'Carey Mulligan has had quite a week. First, she flew from New York to LA for the premiere of her movie An Education, making her way down the red carpet in rented dress and high heels. On Sunday, she flew back to New York for the East Coast premiere — more heels, more dresses, this time fending off tabloid flashbulbs — before returning to the set of Wall Street 2, in which she plays Gordon Gekko’s daughter. On Wednesday, she took the evening off to appear on Late Show with David Letterman, followed by another screening of An Education, waking up on Thursday with a terrific hangover to endure five hours in hair and make-up while they dyed her hair red again for Wall Street 2.
“The continuity should be interesting,” she says, ruffling her reddish locks when we sit down for a late lunch on Friday in the TriBeCa district of Manhattan. She orders salmon and tucks in, hungrily. “For two months I had healthy hair, then they whacked a ton of peroxide on it. And I get so excited, I go, ‘Yeah, yeah, red hair.’ Then I realise it’s going to be red.” She laughs. “I have to learn how to say no.”
She is a little taller than I expect: a slim 5ft 8in, in a floral skirt, tights, ballet slippers and a beaten-up leather jacket. She has a pretty, round face, with a seriously dimpled smile, but the real show stopper is her voice: rich, low, musical, with just the right amount of posh. If her face plays a lot younger than her 24 years, her voice plays older — a paradox that lies at the heart of her performance in An Education, adapted by Nick Hornby from the journalist Lynn Barber’s memoir about her love affair with an older, worldlier man while still a schoolgirl in the early 1960s. Since the film’s debut at the Sundance Festival earlier this year, Mulligan’s performance has been attracting glowing reviews, comparisons to Audrey Hepburn and intense Oscar buzz.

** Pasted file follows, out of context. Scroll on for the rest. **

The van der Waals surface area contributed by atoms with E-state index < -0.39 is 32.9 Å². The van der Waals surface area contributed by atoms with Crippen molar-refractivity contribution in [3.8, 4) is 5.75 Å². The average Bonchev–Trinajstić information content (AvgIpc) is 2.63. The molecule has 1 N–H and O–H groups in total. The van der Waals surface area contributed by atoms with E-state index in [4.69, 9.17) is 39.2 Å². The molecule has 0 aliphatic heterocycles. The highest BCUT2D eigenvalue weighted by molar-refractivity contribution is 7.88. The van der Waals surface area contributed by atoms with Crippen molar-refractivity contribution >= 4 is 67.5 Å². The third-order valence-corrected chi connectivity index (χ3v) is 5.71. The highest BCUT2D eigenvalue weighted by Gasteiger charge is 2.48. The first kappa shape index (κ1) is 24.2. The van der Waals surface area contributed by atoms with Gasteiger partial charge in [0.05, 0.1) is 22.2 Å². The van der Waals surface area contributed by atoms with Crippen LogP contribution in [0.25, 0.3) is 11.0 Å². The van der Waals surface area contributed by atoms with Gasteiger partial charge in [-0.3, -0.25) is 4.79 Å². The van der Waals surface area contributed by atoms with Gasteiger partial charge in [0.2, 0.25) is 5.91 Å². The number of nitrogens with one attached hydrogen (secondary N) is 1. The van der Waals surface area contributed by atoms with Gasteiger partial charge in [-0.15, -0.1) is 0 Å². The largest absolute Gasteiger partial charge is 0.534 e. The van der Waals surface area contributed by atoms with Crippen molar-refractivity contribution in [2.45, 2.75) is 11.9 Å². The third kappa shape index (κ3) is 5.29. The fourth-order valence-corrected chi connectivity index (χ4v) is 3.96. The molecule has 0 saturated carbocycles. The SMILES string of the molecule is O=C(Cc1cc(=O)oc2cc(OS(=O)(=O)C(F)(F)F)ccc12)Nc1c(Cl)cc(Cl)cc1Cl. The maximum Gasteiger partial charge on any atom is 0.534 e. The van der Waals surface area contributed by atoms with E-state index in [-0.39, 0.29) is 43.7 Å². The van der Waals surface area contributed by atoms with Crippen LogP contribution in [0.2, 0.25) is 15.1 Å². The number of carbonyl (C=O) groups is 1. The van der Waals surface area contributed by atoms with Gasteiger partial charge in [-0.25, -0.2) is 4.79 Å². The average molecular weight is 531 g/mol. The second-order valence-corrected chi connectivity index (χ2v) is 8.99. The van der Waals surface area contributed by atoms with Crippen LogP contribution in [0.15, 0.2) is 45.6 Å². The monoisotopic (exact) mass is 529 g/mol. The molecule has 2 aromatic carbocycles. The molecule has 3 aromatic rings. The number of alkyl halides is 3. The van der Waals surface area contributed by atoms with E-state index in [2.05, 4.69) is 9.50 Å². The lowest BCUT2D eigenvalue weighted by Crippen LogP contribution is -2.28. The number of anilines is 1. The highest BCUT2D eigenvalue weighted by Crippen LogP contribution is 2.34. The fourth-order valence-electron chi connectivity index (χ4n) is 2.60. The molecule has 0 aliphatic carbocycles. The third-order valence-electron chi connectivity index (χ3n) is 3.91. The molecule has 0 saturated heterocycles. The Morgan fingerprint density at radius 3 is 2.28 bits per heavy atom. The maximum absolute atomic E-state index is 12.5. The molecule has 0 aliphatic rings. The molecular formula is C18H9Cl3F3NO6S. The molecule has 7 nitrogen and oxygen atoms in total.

Even before Sundance, Warren Beatty called her for a meeting, and when he found out she had been using the bus to get around Hollywood, he drove her around himself. “Everyone was, like, ‘What? You don’t drive? That’s crazy. I’ve never been on the bus my whole life.’ I told them there was a subway. It goes from Hollywood and Vine to Universal, so you don’t have to go over the hill. They were, like, ‘There’s a subway?’”
She and Beatty have become firm friends. “He just liked the cut of my jib,” she says. “He’s like a godfather. I hear stories about a completely different generation. It’s just wild. He has the best stories of anybody I’ve ever met.” In another era, the news that a young actress had been befriended by Beatty would have been a clear signal to her family and friends to lash her to the nearest heavy object and barricade the windows. It says something for Mulligan’s charm that the story instead comes off like the oldest fairy tale in the book: the fresh face who comes to town and turns the place upside down' — The Sunday Times